President Trump promised to nominate judges in the mold of Antonin Scalia, and that thought was no doubt foremost in his mind when he chose Neil Gorsuch to fill Scalia’s vacant seat. On Monday Justice Gorsuch and his colleagues will consider whether the hiring of adjudicators deciding cases within federal agencies will also be subject to the kind of accountability that making an appointment entails.
So-called administrative law judges are not “principal officers,” so they are not subject to Senate confirmation under the Constitution’s Appointments Clause. The question in Lucia v. Securities and Exchange Commission is whether they are “inferior officers.” In that case, the clause requires them to be appointed by principal officers, such as commissioners acting collectively or a cabinet secretary, themselves appointed by the president. The alternative is that they are mere employees, who can be hired by lower-level managers with no presidential responsibility.
The dividing line, the Supreme Court has explained, is whether the position entails the exercise of “significant authority.” There shouldn’t be much doubt on which side of that line the SEC’s judges fall.
In this case, the commission’s Enforcement Division decided to bring fraud charges against investment adviser Raymond Lucia in its own administrative court instead of a judicial court. The SEC alleged that Mr. Lucia misled participants in his “Buckets of Money” seminars when he used slides showing hypothetical returns based in part, rather than in whole, on historical data (as the slides themselves disclosed). The SEC assigned the case to an administrative law judge, Cameron Elliot. According to the record, Mr. Elliot sided with the SEC’s Enforcement Division in every one of his first 50 cases.
Who hired Mr. Elliot? The SEC initially stated that he was selected by its chief administrative law judge from a list of qualified candidates provided by the Office of Personnel Management. But Mr. Elliot himself said he transferred from the Social Security Administration and that someone in the SEC’s human-resources department presumably “signed off” on his hiring. It is clear that he wasn’t appointed according to the Appointments Clause—that is, neither the president nor the commission appointed him.
Nonetheless, Mr. Elliot presided over a full-blown trial. The parties examined and cross-examined witnesses, introduced evidence, and made objections, upon which Mr. Elliot ruled. SEC judges oversee discovery, decide motions, impose sanctions for misconduct, decide what evidence will be allowed in the official record, and make determinations of fact and law. They ultimately issue an “initial decision” that stands unless the commission intercedes. These decisions can carry serious penalties, ranging from fines to banishment from the securities industry.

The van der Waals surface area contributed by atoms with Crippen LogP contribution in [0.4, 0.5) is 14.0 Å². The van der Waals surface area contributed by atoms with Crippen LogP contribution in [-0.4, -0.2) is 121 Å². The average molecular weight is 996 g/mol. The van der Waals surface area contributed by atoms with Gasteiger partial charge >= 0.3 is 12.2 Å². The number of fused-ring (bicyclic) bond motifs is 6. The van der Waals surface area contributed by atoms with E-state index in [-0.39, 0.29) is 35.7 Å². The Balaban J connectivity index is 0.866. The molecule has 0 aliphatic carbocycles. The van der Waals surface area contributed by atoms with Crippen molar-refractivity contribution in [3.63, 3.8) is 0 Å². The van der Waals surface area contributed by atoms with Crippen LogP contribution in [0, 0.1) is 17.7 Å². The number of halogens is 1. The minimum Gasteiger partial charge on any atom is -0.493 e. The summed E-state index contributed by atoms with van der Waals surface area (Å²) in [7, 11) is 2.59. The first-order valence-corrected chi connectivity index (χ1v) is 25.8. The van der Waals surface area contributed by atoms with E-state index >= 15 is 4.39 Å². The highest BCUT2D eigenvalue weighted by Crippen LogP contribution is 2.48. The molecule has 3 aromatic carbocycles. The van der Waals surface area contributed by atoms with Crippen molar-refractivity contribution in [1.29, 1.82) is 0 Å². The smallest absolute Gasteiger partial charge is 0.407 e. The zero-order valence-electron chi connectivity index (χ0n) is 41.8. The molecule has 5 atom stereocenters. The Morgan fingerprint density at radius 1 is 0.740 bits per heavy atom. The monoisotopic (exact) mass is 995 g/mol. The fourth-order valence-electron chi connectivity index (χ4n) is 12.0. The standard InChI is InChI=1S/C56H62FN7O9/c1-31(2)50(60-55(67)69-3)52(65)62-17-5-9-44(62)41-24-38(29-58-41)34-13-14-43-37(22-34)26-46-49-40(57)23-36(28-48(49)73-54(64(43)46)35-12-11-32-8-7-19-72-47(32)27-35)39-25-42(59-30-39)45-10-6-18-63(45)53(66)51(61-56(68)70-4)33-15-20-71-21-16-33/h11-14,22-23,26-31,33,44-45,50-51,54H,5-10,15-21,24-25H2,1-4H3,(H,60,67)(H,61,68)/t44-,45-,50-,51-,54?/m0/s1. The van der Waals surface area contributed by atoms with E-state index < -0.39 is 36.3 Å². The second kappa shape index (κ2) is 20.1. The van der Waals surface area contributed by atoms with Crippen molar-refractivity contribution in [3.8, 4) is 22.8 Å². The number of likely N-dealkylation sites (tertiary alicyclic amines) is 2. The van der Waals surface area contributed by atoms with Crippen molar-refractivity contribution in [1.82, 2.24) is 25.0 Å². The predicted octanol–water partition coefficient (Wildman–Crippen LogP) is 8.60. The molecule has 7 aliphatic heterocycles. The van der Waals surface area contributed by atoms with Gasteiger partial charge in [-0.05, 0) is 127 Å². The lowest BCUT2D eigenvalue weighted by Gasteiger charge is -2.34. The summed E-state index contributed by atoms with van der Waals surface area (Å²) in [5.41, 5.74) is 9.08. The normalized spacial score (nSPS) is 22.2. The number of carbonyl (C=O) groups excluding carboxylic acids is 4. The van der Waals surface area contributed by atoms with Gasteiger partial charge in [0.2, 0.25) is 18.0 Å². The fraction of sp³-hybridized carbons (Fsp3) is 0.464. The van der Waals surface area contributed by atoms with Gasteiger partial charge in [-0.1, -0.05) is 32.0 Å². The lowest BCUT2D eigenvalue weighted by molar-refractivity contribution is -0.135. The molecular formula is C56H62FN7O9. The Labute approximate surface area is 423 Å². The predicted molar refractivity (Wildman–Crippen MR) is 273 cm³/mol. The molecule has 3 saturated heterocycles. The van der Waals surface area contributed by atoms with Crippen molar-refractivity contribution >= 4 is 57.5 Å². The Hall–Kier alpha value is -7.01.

Those were, in fact, among the penalties that Mr. Elliot—“Judge Elliot” to those who appear before him—imposed on Mr. Lucia. Relying on the factual record set by Mr. Elliot and his findings, the commission upheld his decision and the penalties.
In 1991, the Supreme Court held that “special trial judges” who proposed opinions for judges on the U.S. Tax Court were inferior officers—not mere employees—because they took testimony, conducted trials and ruled on evidence, exercising significant discretion in all those tasks. Under that logic, SEC judges assuredly qualify as officers. They do all those things and also issue decisions that take on legal force unless the commission takes action. Even the federal government agrees with that position, though it argued the opposite in the lower courts.
The only factor that may give the justices pause is that there are so many administrative law judges across the federal government. To pre-empt that concern, Mr. Lucia’s lawyers have suggested the court could distinguish between the relatively few ALJs who conduct adversarial proceedings like the SEC’s and the many more who consider appeals of benefit denials. But there is only one statute that creates the office of “administrative law judge” across all agencies, so there’s no legal basis to declare some of them officers and others employees. Additionally, the law allows any ALJ to be detailed to any other agency, so that every ALJ may end up presiding over adversarial hearings.
There’s no reason to fear disruption if the justices rule in Mr. Lucia’s favor. Every agency employing ALJs already has the legal authority to leave their appointment to the top officer, as the Constitution requires. And in only a handful of pending cases has the appointments issue been raised. If necessary, the high court could clarify that its decision applies only prospectively—just as it did when it held that bankruptcy courts lacked authority to decide certain kinds of claims.
What it should not do is permit agencies to shirk what Justice James Wilson identified as the principle underlying the Appointments Clause: “The person who nominates or makes appointments to offices, should be known. His own office, his own character, his own fortune should be responsible.”
Messrs. Rivkin and Grossman practice appellate and constitutional law in Washington. Mr. Rivkin served at the Justice Department and the White House Counsel’s Office. Mr. Grossman is an adjunct scholar at the Cato Institute.
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